• Assay results based upon actual analysis and not simply manufacturer inclusion in production
  • Accurate contact information from the brand

Brick-and-mortar retailers have long been the gatekeepers for products entering into the dietary supplement market. This role is changing, and education and awareness are the keys to improving the situation that is developing. It’s time traditional retailers develop an awareness of the Amazon e-commerce issue and defend their operations by becoming even more a part of the process to reaffirm quality and responsibility. This is both a huge responsibility and opportunity.

Disclosure: Scott Steinford is a managing partner with Trust Transparency Center which manages the CoQ10 Association and the Natural Algae Astaxanthin Association.

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Scott Steinford, Managing Partner, Trust Transparency Center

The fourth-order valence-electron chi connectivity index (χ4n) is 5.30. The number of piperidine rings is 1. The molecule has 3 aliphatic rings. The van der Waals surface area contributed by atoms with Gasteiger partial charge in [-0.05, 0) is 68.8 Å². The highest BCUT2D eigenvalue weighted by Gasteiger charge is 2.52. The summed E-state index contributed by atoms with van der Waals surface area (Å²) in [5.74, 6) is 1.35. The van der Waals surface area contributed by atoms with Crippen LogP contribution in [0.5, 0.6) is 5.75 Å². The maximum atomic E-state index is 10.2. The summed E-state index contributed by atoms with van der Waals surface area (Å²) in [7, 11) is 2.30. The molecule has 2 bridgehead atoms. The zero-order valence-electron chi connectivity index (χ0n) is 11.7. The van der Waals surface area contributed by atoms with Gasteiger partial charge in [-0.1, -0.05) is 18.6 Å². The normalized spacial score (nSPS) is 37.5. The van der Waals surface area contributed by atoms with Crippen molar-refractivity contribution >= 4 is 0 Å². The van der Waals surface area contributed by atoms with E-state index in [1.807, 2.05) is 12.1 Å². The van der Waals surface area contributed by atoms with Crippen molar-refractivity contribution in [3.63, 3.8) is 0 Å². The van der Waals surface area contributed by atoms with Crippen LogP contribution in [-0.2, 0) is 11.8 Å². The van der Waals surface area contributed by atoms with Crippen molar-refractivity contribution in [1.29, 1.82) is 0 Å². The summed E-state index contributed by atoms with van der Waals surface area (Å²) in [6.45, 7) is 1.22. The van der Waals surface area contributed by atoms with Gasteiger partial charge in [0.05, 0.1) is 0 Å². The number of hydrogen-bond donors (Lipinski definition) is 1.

Scott Steinford has built a career of leading, learning and mentoring. Through immersion in many aspects of the supplement and pharmaceutical industry Scott has worked to redefine and improve business practices within the healthcare industry with an emphasis on transparency. His experience ranges from entry level to CEO and positions include organizations representing ingredient supplier, ingredient manufacturer, retail brand, private equity, M&A due diligence expert and trade organizations. Scott has a Pre-Law Bachelor’s Degree from the University of Texas at Arlington and a Master’s of Science Degree in Law from Champlain College. Scott currently is Executive Director for the CoQ10 Association and President of the Natural Algae Astaxanthin Association (NAXA) and Managing Partner of Trust Transparency Center; a boutique consulting organization dedicated to assisting companies seeking to improve both their internal and external trust transparency. Scott’s prior experience includes CEO of Doctor’s Best and maintained a pivotal role with a variety of ingredient manufacturers including Eisai, Kaneka and was a founder of ZMC-USA.